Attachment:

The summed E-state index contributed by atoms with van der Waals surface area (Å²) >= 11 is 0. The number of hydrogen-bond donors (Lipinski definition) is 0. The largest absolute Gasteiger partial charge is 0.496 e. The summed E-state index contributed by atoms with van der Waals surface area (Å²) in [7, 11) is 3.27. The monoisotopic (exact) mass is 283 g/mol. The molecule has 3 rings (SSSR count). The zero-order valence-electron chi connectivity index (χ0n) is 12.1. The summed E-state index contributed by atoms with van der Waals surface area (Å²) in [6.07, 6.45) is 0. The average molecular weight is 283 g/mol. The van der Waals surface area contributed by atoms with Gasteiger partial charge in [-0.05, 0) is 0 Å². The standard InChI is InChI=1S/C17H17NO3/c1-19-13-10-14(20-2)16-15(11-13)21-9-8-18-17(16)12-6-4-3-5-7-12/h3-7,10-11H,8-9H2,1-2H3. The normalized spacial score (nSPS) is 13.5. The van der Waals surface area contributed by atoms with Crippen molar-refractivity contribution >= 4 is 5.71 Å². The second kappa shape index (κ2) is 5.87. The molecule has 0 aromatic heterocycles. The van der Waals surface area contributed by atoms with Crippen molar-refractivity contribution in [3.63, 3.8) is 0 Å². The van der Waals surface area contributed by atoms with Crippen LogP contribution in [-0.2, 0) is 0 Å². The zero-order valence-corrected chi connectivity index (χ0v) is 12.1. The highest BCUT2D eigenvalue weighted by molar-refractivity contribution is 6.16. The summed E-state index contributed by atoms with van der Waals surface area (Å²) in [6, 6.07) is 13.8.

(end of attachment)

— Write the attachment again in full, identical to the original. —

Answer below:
The summed E-state index contributed by atoms with van der Waals surface area (Å²) >= 11 is 0. The number of hydrogen-bond donors (Lipinski definition) is 0. The largest absolute Gasteiger partial charge is 0.496 e. The summed E-state index contributed by atoms with van der Waals surface area (Å²) in [7, 11) is 3.27. The monoisotopic (exact) mass is 283 g/mol. The molecule has 3 rings (SSSR count). The zero-order valence-electron chi connectivity index (χ0n) is 12.1. The summed E-state index contributed by atoms with van der Waals surface area (Å²) in [6.07, 6.45) is 0. The average molecular weight is 283 g/mol. The van der Waals surface area contributed by atoms with Gasteiger partial charge in [-0.05, 0) is 0 Å². The standard InChI is InChI=1S/C17H17NO3/c1-19-13-10-14(20-2)16-15(11-13)21-9-8-18-17(16)12-6-4-3-5-7-12/h3-7,10-11H,8-9H2,1-2H3. The normalized spacial score (nSPS) is 13.5. The van der Waals surface area contributed by atoms with Crippen molar-refractivity contribution >= 4 is 5.71 Å². The second kappa shape index (κ2) is 5.87. The molecule has 0 aromatic heterocycles. The van der Waals surface area contributed by atoms with Crippen molar-refractivity contribution in [3.63, 3.8) is 0 Å². The van der Waals surface area contributed by atoms with Crippen LogP contribution in [-0.2, 0) is 0 Å². The zero-order valence-corrected chi connectivity index (χ0v) is 12.1. The highest BCUT2D eigenvalue weighted by molar-refractivity contribution is 6.16. The summed E-state index contributed by atoms with van der Waals surface area (Å²) in [6, 6.07) is 13.8.